Science & Technology
How A 10-Year-Old-Boy Helped Apollo 11 Return To Earth
A half century ago, America's dreams were realized in space. The power of U.S. innovation and spirit brought the Apollo 11 crew to the moon and back. That mission was possible due to a diverse team of engineers, astronauts and mathematicians. It was also possible thanks to the help of one 10-year-old boy who was in the right place at the right time.
Never-Before-Seen NASA Video Shows Scientists Test Apollo 11 Moon Rocks for Life in 1969
Fifty years ago, NASA's Apollo 11 mission carried the first geologic samples from the moon back to Earth -- and agency has finally released footage of researchers examining those lunar samples for signs of life.
Here's What We Thought We Knew About the Moon Before Apollo 11
Before humanity first set foot on the lunar surface, the moon was an elusive rock in our night sky. Scientists weren't sure how it formed or what it was made of, and there was even a common misconception that the moon's surface would be fluffy. "There was real concern that our lunar landers would sink into the surface because the material was so fluffy...
Apollo Astronaut Buzz Aldrin disappointed in amount of aerospace innovation
Apollo 11 Astronaut Buzz Aldrin called out a lack of innovation in the aerospace industry during his speech at the U.S. Space and Rocket Center Wednesday night, "that is not very good for 50 years of development," said Aldrin. Aldrin said we as a civilization have not lived up to the famous words of Neal Armstrong when he set foot on the moon. He said he has been waiting for the next giant leap for man kind for 50 years.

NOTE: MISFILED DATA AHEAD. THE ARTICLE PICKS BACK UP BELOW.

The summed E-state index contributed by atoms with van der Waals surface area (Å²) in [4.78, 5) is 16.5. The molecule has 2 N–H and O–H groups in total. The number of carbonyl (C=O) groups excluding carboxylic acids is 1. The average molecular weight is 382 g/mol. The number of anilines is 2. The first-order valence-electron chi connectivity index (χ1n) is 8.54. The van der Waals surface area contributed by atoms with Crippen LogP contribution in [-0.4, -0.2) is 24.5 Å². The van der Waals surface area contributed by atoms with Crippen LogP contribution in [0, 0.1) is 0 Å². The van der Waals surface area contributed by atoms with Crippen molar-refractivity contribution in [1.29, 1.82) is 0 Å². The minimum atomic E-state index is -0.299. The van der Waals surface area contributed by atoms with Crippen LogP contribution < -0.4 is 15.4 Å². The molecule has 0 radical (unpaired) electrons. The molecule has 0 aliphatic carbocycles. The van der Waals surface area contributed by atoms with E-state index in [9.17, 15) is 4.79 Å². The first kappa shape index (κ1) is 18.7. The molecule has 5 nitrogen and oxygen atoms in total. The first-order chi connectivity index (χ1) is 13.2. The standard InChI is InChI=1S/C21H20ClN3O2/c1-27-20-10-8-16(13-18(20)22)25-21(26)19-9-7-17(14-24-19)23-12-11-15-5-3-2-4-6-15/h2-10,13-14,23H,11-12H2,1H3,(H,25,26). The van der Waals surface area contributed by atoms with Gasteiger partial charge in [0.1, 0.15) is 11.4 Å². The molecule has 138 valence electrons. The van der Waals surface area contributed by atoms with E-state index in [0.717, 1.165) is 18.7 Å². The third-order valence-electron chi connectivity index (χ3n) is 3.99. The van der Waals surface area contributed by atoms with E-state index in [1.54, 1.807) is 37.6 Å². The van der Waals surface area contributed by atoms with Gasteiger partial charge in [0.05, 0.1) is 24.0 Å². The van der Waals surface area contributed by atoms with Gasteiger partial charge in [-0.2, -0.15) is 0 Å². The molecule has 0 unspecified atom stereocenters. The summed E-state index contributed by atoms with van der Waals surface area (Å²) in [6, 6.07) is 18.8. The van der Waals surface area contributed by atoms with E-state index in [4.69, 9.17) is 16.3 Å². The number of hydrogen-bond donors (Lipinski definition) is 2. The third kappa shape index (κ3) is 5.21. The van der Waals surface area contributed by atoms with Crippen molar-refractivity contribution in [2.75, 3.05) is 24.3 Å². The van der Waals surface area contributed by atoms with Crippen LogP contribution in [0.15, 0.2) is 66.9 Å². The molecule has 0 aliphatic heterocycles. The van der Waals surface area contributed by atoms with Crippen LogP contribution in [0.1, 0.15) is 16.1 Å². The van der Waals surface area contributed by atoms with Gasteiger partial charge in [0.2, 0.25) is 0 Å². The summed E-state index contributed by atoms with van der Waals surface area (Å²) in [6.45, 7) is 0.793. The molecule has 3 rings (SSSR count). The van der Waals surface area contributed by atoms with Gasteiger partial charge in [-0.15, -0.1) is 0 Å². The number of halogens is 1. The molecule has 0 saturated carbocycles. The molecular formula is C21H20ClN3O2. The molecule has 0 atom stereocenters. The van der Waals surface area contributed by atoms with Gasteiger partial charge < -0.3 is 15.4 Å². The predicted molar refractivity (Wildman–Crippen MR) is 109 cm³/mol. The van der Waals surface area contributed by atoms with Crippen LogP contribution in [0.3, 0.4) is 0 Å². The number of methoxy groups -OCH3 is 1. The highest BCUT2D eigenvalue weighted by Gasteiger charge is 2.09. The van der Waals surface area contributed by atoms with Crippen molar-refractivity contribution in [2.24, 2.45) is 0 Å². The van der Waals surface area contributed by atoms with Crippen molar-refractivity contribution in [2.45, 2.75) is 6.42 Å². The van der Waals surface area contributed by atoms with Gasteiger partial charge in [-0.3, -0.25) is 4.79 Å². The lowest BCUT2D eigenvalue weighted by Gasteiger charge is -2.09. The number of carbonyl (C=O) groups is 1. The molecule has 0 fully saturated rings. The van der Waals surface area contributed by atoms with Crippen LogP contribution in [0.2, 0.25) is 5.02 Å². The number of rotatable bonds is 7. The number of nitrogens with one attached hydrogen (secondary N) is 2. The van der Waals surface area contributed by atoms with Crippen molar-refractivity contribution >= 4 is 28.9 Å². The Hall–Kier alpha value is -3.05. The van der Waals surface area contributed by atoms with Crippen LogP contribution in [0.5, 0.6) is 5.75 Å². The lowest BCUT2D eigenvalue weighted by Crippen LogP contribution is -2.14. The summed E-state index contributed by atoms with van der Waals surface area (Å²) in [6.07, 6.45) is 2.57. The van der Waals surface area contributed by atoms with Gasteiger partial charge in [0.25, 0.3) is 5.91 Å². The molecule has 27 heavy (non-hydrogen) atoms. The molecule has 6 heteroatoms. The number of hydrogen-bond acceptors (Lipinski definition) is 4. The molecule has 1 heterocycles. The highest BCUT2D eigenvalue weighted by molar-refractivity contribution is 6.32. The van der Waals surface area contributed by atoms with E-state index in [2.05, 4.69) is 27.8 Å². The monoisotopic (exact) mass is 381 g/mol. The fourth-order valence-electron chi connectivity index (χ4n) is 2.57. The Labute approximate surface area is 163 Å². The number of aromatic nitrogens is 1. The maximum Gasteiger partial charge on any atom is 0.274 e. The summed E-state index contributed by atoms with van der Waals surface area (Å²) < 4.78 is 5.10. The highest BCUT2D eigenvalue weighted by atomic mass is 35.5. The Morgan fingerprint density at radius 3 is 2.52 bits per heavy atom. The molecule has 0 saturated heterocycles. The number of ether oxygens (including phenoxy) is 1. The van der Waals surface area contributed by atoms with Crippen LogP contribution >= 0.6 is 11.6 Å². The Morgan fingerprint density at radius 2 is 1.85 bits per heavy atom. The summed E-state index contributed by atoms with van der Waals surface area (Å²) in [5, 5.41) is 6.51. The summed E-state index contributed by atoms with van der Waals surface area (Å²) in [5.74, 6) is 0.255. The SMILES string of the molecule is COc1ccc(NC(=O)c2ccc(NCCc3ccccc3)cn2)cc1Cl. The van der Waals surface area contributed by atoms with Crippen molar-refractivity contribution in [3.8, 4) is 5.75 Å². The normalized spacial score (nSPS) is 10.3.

How Government Can Help America Lead in Robotics
To secure America’s position as a leader in next-generation robotics development, the government must refine rhetoric around the tech, boost investments in it and construct a clear-cut, achievable vision around where the nation needs to be, industry experts said Tuesday.
Apollo 11: What Neil Armstrong and Buzz Aldrin saw during dramatic Moon landing
In an attempt to provide insight into the final moments of the incredible mission, NASA has used imagery captured by its Lunar Reconnaissance Orbiter to create a simulation of what Armstrong saw. Orbiter images have also been used to recreate Aldrin’s view from the other side of the Lunar Module.
Apollo took us to the moon in 1969. Why haven't we gone back?
Around 94% of Americans with TVs tuned in on July 20, 1969, to see Apollo 11 touch down. Three years later, Apollo 17 sent Eugene Cernan, Ronald Evans and Harrison Schmitt to the moon, making them the last humans to exit low Earth orbit. This, and NASA's dismantling of the space shuttle program in 2011, has created a "public misconception," Hadfield says, that NASA and the West have slowed down in space.
50 Years After Apollo 11, More Americans Now Back Mars Landing
This year, unlike in the two previous years, the polling group found that a slight majority would approve of such a funding appropriation, with 53% of the respondents in favor, 46% opposed and 1% without an opinion in a poll with a sampling error of +/-4%.
CBS Is Streaming Its Original Apollo 11 Landing Coverage
Fifty years ago, the Apollo 11 mission took off for the Moon. You can see CBS’s coverage now on YouTube, showcasing not just what happened, but how it happened. It’s the same way you, your parents, or your grandparents saw the event.
Apollo Moon Landing Marked a 'Giant Leap' for Mankind - and Education. Moonshot for Kids Could Launch the Next Leap Forward
In terms of education, that Sputnik-induced panic led President Dwight Eisenhower and congressional leaders to join forces to pass the National Defense Education Act ... The act actually had multiple origins -- a shortage of mathematicians, mounting interest in high school education, the need for more Americans to learn foreign languages -- and included multiple provisions, most of them postsecondary. But it put down a big marker for STEM education as well as supplying a major boost to R&D across the board, education included.